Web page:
“Congress has to act because they are the only group that has the authority to do the things we want,” Blank said. “Congress has to allow us to move Fannie Mae and Freddie Mac into the utility.”

FHFA, Blank added, has to not only enable the structure of the new entities, but to also allow for creation of future entities to enhance the secondary market. “Either FHFA or its successor must be able to create and guarantee new secondary market players,” he said.

Battany said the Task Force wanted to make sure that it understood what wasn’t working as well as what was working well. “For example, the multifamily element of the GSEs is working quite well,” he said. “On the other hand, minimizing risk was a key concern, which is why we pushed the idea of multiple entities.”

Bickel said the Task Force worked hard toward a workable end model that accommodated the broad-based concerns of Task Force members. “This is one of the few times I saw all the segments of the lending industry agree on a solution,” he said.

Bickel noted that uncertainty remains as to how many guarantors would exist in an end-model scenario. “It could be as few as two; it could be as many as eight, or even more,” he said. “The idea is to allow the market to determine what is needed.”

Bickel said the “bright line” between the primary and secondary market was a “no-brainer.”

“It stays,” Bickel said. “In crafting a solution for the secondary market, the bright line was non-negotiable.”

The transition phase, Fratantoni said, begins immediately after Congress enacts legislation that specifies and end state and provides for a transition process. It is a three-phase process that involves preparation, implementation and divestiture, in which the government sells its interests in the Guarantors to private investors, while ensuring continued regulation of the Guarantors under the framework.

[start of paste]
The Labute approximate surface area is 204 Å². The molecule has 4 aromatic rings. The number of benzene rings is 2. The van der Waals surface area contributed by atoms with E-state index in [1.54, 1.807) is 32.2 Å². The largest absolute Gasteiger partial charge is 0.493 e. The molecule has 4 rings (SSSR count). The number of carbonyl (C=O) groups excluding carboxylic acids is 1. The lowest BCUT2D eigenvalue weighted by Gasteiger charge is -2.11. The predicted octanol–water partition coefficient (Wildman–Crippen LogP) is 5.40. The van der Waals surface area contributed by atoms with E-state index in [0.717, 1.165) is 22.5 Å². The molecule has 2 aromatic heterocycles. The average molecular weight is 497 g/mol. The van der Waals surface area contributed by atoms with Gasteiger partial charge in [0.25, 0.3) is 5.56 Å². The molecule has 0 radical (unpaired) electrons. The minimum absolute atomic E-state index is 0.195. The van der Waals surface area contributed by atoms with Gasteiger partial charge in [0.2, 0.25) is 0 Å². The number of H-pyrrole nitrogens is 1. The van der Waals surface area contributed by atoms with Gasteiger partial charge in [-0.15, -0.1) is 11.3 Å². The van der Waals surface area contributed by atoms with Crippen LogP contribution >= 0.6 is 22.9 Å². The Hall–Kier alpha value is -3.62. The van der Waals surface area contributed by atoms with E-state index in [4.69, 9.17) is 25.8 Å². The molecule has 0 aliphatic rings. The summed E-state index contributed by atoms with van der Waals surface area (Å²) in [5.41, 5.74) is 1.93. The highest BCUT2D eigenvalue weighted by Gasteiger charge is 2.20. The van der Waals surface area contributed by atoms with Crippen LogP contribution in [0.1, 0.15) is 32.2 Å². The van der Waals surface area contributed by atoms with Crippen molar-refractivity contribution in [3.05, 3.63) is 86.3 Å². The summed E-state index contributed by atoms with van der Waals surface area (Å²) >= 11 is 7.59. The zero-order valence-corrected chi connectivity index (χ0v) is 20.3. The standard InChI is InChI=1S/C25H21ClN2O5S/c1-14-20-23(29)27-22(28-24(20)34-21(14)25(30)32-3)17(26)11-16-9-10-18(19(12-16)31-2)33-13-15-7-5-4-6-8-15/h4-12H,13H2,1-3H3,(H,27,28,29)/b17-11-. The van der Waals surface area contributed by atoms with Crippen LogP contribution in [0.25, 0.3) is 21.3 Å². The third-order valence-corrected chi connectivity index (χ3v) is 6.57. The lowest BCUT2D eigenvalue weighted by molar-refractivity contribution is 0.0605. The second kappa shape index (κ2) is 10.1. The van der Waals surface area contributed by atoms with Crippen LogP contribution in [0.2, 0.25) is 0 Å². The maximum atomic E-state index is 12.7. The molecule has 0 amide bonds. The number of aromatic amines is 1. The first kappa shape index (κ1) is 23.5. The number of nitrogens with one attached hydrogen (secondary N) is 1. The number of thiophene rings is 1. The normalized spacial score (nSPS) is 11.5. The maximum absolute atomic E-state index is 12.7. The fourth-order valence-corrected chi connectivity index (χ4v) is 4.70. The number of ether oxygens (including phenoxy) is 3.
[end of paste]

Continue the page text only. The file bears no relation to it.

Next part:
Just as important, Battany noted, was the affordable housing element, a consideration specifically requested by Senate Banking Committee Chairman Mike Crapo, R-Idaho.

“You want a transparent goal that is very clear and well-defined,” Battany said. “In the past, it was expressed in a percent, but there are more questions–does it encourage more production? Does it take into consideration student debt? And how are goals enforced? It was important that the Task Force worked with MBA on this, because we saw some of the goals as being unrealistic. We want to have goals that create good results and don’t end up creating unintended consequences.”

So, how will MBA and the Task Force know if they’ve been successful? “Simply doing nothing was not an option,” Blank said. “At the end of 2018 there isn’t going to be a lot of cash left, and Fannie Mae and Freddie Mac need to make a lot of structural changes so that they can continue to do the great job they do.”

“If the end result is that we’ve given the secondary market the tools it needs to weather future storms and protect taxpayers, then we will have succeeded,” Blank added. “This has not been easy–and it scares people. If we get this wrong, the risk is pretty big. We have to take our time–and I think we have–and we have to have a methodical change that doesn’t completely disrupt the market. A few years from now, we should have a number of Guarantors who are creating a healthy secondary mortgage market, and that is how we’ll know if we got it right.”